Christo Ditches Colorado River Artwork in Protest of Trump

He's invested over $15 million of his own money into the idea.

Christo is taking a stand against Donald Trump. Photo: PATRIK STOLLARZ/AFP/Getty Images.

After more than 20 years of planning, the landscape artist Christo announced the suspension of his proposed artwork “Over the River” in protest of Donald Trump.

Conceived by the Bulgarian-born artist and his late wife Jeanne-Claude, the project sought to suspend a silver canopy over a 42-mile stretch of the Arkansas river for two weeks. After investing over $15 million of his own money into the research and development of the characteristically ambitious artwork, Christo ditched the plans over a refusal to enter a dialogue with the federal government and its head, Donald Trump—a requirement to gain approval for the project.

Christo abandoned the $50 million project whilst awaiting the decision of a federal appeals court amid a legal battle brought against him by a group of Coloradan environmentalists. They opposed the project because of wildlife endangerment concerns, as well as worries that increased traffic could compromise the area surrounding the site of the artwork at Bighorn Sheep Canyon.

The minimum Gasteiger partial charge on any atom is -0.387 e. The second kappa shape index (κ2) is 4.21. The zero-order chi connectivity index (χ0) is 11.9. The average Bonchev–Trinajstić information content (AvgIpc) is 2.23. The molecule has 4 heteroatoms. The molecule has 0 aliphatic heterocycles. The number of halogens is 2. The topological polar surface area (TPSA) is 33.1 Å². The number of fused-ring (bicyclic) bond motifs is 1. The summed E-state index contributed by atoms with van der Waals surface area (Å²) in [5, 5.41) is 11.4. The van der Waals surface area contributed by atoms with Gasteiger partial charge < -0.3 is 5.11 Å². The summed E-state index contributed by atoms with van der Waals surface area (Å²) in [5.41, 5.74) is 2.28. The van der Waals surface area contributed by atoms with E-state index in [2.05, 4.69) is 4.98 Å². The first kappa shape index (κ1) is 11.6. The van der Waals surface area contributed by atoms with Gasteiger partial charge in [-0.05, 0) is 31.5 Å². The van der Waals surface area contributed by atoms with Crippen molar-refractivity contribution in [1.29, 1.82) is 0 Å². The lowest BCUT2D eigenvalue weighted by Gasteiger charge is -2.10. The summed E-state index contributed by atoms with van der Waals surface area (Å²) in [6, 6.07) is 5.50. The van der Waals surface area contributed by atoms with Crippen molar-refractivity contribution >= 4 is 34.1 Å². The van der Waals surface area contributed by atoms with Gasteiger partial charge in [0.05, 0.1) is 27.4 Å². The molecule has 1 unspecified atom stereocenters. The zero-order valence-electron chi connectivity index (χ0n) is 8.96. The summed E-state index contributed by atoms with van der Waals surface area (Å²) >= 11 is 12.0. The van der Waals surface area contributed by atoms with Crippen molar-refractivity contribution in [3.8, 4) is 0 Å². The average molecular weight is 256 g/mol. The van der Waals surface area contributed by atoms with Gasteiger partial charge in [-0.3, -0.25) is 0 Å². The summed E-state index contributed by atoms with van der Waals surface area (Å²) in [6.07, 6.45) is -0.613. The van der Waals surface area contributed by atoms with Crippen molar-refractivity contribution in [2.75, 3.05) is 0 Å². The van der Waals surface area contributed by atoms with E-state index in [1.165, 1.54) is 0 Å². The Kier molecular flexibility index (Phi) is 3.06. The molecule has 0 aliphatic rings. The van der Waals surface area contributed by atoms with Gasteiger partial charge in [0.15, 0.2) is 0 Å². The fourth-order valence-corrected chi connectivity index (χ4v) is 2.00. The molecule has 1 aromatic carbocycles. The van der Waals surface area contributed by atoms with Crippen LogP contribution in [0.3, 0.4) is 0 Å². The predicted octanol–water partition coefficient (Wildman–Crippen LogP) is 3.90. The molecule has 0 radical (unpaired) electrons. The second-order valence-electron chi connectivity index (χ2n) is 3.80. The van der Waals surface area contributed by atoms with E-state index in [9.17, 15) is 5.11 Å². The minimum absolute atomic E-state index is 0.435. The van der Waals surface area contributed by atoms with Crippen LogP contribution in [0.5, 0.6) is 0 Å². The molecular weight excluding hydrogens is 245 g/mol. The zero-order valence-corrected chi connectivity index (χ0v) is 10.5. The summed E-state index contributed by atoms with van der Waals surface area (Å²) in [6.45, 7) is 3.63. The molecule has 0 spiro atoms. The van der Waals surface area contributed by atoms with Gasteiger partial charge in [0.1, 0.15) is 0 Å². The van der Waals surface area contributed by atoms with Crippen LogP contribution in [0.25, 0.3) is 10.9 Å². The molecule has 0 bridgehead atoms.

Christo The River (Project) (Drawing 2010). Photo: Christo and Jean-Claude.

Christo. The River (Project) (Drawing 2010). Photo: Christo and Jean-Claude.

Speaking to the New York Times on Tuesday, the artist insisted he would not proceed with the project, even if the court rules in his favor. “I came from a communist country,” Christo began. “I use my own money and my own work and my own plans because I like to be totally free. And here now, the federal government is our landlord. They own the land. I can’t do a project that benefits this landlord.”

Clarifying his stance, he added, “The decision speaks for itself. My decision was that, like many others, I never believed that Trump would be elected.”

Christo The River (Project) (Drawing 1992). Photo: Christo and Jean-Claude.

Christo. The River (Project) (Drawing 1992). Photo: Christo and Jean-Claude.

And so Christo’s largest and most ambitious project in America, based on an idea that has been germinating since 1985, has come to an abrupt halt, only months after the 81-year-old artist was lauded for his stunning “Floating Piers” on Lake Iseo in Italy, which attracted over 1.2 million visitors.

“I am not excited about the project anymore,” he concluded. “Why should I spend more money on something I don’t want to do?”

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